Sometimes it is the dog: I owned two Kates. The first Kate was a puppy I brought home from a breeder. Within a couple of days, the puppy had taken a dislike to my grandmother, growling and baring her teeth whenever my grandmother was in sight. So, I took her back to the breeder and got a replacement puppy. This second Kate was a terrific dog and was friendly with my grandmother. Any time you get a shy puppy, you have to realize that this dog might not like people, other animals, or both. If you are in this circumstance, go exchange the puppy for a different one. I had another dog, a protection dog, that was a “one man dog”, meaning it bonded to me but not to anyone else. That wasn’t normal for the breed, but that’s what happened with this dog. Bonding blocks aggression because you are all in the same “family”. So, at around 6 months this dog started confronting one of my extended family. He decided she didn’t belong in the home. By a year and a half old, he started becoming dangerous. Because he was a protection breed, and over 120 pounds, he was too powerful to allow this to go on. So, I gave him to a K9 police officer who lived alone. The officer knew what the dog was like, wanted a protection dog, and he was fine with the idea the dog was only going to bond to him. The best answer was to find this dog a different home. You can’t make a dog bond to someone. I know of another protection dog that would not bond to anyone in the family. By the time the dog was 6 months old, it started threatening the kids in the family, especially the owner’s pre-teen daughter. This was a dog bred to do police work. Without bonding to anyone in the family, once the dog became an adult, it had the potential to attack anyone in the home and kill them. So, the owner / breeder put the dog down. The dog’s behavior was abnormal for a dog, abnormal for the breed, and there was no way to train around the problem. I also know of many dogs that were isolated for too long in the back yard, so they became aggressive towards strangers. In one such situation, 2 big dogs bonded to the owners, but had no social contact with anyone else. These dogs were good with the people in the home, but there was no way for an extended family member to be safe in the home with these dogs being loose. I also worked with an abused pit bull. The dog was extremely dangerous. With a lot of work, the dog became manageable, but I warned the owner that the dog was never to be left unsupervised with a guest or visiting family member. The abuse had been too severe, and that kind of thing can’t be totally undone. I also knew of a little fluffy white dog that was allowed to become a biter. The owner didn’t practice good supervision, and endangered others, including her grandkids, when the dog was around. This dog needed to be kept away from kids.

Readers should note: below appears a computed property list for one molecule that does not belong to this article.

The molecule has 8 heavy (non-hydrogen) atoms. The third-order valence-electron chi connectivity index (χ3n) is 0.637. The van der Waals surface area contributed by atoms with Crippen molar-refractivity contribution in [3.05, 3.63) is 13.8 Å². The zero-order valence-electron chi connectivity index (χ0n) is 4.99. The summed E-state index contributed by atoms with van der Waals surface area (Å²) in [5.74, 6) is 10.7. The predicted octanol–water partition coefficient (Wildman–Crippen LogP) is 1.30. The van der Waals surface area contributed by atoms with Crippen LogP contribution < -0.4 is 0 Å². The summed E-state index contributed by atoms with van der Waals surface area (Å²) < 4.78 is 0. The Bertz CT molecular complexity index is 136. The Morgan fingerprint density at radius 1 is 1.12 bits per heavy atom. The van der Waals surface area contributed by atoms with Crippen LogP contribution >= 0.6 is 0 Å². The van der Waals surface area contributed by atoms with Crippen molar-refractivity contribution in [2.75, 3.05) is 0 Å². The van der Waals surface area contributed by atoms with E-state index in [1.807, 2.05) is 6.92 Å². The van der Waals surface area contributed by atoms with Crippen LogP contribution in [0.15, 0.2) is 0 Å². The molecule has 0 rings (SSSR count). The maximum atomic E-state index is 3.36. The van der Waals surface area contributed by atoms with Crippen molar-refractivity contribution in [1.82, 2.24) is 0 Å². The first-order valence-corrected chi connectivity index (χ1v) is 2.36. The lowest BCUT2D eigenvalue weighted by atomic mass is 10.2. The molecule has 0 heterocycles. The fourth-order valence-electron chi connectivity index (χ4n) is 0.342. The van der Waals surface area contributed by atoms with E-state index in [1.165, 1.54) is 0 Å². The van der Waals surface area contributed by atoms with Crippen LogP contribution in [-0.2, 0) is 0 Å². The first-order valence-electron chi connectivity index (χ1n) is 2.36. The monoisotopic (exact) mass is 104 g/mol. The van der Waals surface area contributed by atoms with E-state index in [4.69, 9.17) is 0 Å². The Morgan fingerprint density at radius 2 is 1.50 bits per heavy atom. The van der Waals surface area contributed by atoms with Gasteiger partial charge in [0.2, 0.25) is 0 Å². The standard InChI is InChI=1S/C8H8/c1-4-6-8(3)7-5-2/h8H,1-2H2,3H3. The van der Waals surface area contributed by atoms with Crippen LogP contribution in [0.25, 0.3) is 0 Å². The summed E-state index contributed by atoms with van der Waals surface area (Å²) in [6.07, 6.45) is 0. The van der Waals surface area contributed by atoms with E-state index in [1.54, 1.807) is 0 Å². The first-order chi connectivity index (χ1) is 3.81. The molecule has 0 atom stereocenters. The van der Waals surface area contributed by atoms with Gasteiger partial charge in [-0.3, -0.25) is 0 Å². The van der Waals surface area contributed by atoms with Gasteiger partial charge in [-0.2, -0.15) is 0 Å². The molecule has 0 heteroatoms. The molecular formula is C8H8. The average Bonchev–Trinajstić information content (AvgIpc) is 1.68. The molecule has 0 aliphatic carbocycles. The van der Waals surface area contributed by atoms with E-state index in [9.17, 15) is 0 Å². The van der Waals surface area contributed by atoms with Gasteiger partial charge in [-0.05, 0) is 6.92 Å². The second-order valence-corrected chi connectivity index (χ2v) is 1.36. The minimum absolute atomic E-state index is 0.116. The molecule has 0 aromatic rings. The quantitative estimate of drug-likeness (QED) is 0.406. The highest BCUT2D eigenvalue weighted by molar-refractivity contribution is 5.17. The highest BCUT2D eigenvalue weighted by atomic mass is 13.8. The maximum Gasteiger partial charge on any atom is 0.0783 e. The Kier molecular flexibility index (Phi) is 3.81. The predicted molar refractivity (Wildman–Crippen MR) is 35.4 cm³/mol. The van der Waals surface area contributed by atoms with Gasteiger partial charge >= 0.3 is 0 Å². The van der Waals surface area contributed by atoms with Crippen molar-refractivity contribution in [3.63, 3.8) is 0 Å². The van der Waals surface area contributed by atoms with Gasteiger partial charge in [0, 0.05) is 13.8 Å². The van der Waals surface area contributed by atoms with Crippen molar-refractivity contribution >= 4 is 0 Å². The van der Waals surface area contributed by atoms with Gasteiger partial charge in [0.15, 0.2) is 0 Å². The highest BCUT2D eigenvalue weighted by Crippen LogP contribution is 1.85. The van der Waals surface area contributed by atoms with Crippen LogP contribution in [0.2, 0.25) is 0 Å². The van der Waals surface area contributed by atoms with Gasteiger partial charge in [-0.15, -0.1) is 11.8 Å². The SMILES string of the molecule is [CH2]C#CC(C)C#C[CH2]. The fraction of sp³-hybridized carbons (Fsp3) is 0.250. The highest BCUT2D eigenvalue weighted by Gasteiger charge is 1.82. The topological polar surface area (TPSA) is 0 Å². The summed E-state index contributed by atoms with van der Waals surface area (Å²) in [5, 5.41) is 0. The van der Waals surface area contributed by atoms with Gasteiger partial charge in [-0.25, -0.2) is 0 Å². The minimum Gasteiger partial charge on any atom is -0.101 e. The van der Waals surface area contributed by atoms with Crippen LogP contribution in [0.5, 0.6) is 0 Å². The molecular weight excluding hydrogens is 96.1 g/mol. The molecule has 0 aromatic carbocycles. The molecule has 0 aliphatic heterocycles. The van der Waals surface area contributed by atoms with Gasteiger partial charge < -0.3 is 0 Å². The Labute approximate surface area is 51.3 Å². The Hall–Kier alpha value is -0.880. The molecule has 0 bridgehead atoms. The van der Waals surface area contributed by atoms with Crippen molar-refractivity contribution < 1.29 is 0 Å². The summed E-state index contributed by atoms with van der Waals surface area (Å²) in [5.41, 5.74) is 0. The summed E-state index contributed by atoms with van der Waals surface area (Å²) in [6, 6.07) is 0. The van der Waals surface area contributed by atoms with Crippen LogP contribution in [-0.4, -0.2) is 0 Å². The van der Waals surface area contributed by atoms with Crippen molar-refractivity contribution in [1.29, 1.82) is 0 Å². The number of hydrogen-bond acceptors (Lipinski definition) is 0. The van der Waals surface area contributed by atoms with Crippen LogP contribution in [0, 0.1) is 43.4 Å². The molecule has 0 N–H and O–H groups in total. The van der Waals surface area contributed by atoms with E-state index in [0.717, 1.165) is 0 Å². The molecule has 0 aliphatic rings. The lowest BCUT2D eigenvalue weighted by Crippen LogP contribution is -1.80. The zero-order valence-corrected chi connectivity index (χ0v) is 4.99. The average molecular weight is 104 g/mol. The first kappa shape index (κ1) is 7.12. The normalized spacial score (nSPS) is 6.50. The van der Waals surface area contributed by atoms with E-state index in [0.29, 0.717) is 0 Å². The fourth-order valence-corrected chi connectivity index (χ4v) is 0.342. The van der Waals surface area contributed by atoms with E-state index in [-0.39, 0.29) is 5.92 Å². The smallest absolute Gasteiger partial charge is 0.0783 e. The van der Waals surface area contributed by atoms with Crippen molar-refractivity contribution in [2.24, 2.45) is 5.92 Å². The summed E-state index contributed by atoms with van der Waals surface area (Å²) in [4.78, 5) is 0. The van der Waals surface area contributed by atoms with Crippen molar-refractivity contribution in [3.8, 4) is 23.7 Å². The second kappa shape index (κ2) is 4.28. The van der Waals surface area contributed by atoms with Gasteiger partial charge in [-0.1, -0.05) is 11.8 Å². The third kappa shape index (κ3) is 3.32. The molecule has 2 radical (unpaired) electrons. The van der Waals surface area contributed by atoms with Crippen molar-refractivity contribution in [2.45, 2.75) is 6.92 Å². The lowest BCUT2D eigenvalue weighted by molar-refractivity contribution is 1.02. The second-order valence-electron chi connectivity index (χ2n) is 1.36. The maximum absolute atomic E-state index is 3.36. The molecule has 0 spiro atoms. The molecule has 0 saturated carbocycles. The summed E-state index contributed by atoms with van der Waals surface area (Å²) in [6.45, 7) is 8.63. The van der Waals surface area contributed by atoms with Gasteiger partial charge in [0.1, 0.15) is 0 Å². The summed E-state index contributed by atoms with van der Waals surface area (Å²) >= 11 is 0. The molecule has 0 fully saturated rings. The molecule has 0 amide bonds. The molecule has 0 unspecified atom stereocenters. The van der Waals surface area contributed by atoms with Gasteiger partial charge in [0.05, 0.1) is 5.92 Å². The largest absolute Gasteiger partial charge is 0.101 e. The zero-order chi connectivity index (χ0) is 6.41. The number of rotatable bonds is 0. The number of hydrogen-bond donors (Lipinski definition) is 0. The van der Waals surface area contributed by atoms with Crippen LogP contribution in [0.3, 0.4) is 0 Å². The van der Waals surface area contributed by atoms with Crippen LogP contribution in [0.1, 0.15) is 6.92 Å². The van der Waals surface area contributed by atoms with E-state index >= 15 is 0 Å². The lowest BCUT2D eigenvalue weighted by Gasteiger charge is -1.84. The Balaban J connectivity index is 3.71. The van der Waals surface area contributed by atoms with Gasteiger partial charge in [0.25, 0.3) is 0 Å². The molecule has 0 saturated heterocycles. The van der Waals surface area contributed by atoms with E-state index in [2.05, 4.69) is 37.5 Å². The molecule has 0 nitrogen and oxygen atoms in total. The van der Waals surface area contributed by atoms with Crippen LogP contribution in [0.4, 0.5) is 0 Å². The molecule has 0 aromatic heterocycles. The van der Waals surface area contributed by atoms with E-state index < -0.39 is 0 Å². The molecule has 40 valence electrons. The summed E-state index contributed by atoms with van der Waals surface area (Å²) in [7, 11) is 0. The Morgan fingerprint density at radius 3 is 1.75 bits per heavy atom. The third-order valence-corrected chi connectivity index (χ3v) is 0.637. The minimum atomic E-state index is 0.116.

So, what do you do if you have a situation like this? My rule is always: people safety first, animal safety second. You MUST ensure that the dog doesn’t hurt anyone. Especially children. You also need to warn anyone that the dog might bite to stay away. Next, you need to hire a professional behaviorist to work with. Some of the problem could be how the dog is being handled. Some of the problem could be the dog, and oftentimes those things can be fixed. But, without professional help, you are taking unnecessary risks, maybe even dangerous risks. Not all such situations can be fixed. Any trainer who tells you otherwise is primarily thinking about how to get the money in your wallet into their bank account, instead of being honest. You start with a proper evaluation. You then work with the people and the dog to change their interactions. And finally, an assessment is made afterwards as to what situations the dog can handle and which ones they can’t.

It is worth trying to change these situations instead of just getting rid of the dog, or euthanasia.

Go get a professional opinion.

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Sam Basso is a professional dog trainer and behaviorist, in the Phoenix/ Scottsdale metropolitan area. He’s known for being fun, kind, intelligent, and humane. Sam Basso has a unique personal touch. He has appeared on his own TV show, been a guest radio expert, gives seminars, publishes a dog related blog, does rescue volunteering, and is active in promoting animal welfare and fair dog laws.